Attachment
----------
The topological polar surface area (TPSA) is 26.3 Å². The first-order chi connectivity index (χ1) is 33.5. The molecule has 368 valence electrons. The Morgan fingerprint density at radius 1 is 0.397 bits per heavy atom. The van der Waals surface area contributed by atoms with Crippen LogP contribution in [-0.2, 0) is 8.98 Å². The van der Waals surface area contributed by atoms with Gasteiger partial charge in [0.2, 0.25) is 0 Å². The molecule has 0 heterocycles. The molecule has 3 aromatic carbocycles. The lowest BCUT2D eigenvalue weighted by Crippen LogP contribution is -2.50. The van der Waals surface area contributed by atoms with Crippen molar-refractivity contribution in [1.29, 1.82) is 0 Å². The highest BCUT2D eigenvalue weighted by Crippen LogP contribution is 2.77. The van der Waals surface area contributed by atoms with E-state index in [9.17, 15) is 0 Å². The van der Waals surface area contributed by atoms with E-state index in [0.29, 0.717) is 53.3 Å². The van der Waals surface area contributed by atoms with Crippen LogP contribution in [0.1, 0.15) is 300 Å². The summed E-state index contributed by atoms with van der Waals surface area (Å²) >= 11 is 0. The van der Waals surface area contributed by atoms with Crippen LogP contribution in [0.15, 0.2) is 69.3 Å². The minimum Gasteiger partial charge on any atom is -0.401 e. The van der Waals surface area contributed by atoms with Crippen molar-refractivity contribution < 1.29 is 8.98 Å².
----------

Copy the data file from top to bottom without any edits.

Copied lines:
The topological polar surface area (TPSA) is 26.3 Å². The first-order chi connectivity index (χ1) is 33.5. The molecule has 368 valence electrons. The Morgan fingerprint density at radius 1 is 0.397 bits per heavy atom. The van der Waals surface area contributed by atoms with Crippen LogP contribution in [-0.2, 0) is 8.98 Å². The van der Waals surface area contributed by atoms with Gasteiger partial charge in [0.2, 0.25) is 0 Å². The molecule has 0 heterocycles. The molecule has 3 aromatic carbocycles. The lowest BCUT2D eigenvalue weighted by Crippen LogP contribution is -2.50. The van der Waals surface area contributed by atoms with Crippen molar-refractivity contribution in [1.29, 1.82) is 0 Å². The highest BCUT2D eigenvalue weighted by Crippen LogP contribution is 2.77. The van der Waals surface area contributed by atoms with E-state index in [9.17, 15) is 0 Å². The van der Waals surface area contributed by atoms with E-state index in [0.29, 0.717) is 53.3 Å². The van der Waals surface area contributed by atoms with Crippen LogP contribution in [0.1, 0.15) is 300 Å². The summed E-state index contributed by atoms with van der Waals surface area (Å²) >= 11 is 0. The van der Waals surface area contributed by atoms with Crippen LogP contribution in [0.15, 0.2) is 69.3 Å². The minimum Gasteiger partial charge on any atom is -0.401 e. The van der Waals surface area contributed by atoms with Crippen molar-refractivity contribution < 1.29 is 8.98 Å².